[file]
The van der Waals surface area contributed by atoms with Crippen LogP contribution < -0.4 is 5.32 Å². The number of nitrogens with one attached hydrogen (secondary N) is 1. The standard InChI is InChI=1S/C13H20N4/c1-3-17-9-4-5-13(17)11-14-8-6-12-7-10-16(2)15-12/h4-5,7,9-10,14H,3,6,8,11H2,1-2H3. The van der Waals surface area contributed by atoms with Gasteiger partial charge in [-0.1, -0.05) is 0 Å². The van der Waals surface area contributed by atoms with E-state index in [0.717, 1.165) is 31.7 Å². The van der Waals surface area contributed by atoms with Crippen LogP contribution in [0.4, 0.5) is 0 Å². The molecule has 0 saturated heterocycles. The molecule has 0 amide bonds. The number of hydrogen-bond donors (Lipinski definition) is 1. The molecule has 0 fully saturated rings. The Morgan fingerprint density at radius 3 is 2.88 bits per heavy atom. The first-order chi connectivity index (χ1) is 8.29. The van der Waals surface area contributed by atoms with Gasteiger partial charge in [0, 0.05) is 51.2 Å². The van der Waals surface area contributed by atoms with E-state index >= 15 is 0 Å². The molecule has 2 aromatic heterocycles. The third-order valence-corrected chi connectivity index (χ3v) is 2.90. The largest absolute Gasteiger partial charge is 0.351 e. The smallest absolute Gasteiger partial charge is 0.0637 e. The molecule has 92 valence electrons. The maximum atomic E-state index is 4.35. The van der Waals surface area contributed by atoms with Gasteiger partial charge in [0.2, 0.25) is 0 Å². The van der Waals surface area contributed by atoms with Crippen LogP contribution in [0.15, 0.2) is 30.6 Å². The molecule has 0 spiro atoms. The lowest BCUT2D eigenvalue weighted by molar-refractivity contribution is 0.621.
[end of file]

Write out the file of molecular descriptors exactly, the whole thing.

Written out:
The van der Waals surface area contributed by atoms with Crippen LogP contribution < -0.4 is 5.32 Å². The number of nitrogens with one attached hydrogen (secondary N) is 1. The standard InChI is InChI=1S/C13H20N4/c1-3-17-9-4-5-13(17)11-14-8-6-12-7-10-16(2)15-12/h4-5,7,9-10,14H,3,6,8,11H2,1-2H3. The van der Waals surface area contributed by atoms with Gasteiger partial charge in [-0.1, -0.05) is 0 Å². The van der Waals surface area contributed by atoms with E-state index in [0.717, 1.165) is 31.7 Å². The van der Waals surface area contributed by atoms with Crippen LogP contribution in [0.4, 0.5) is 0 Å². The molecule has 0 saturated heterocycles. The molecule has 0 amide bonds. The number of hydrogen-bond donors (Lipinski definition) is 1. The molecule has 0 fully saturated rings. The Morgan fingerprint density at radius 3 is 2.88 bits per heavy atom. The first-order chi connectivity index (χ1) is 8.29. The van der Waals surface area contributed by atoms with Gasteiger partial charge in [0, 0.05) is 51.2 Å². The van der Waals surface area contributed by atoms with E-state index >= 15 is 0 Å². The molecule has 2 aromatic heterocycles. The third-order valence-corrected chi connectivity index (χ3v) is 2.90. The largest absolute Gasteiger partial charge is 0.351 e. The smallest absolute Gasteiger partial charge is 0.0637 e. The molecule has 92 valence electrons. The maximum atomic E-state index is 4.35. The van der Waals surface area contributed by atoms with Gasteiger partial charge in [0.2, 0.25) is 0 Å². The van der Waals surface area contributed by atoms with Crippen LogP contribution in [0.15, 0.2) is 30.6 Å². The molecule has 0 spiro atoms. The lowest BCUT2D eigenvalue weighted by molar-refractivity contribution is 0.621.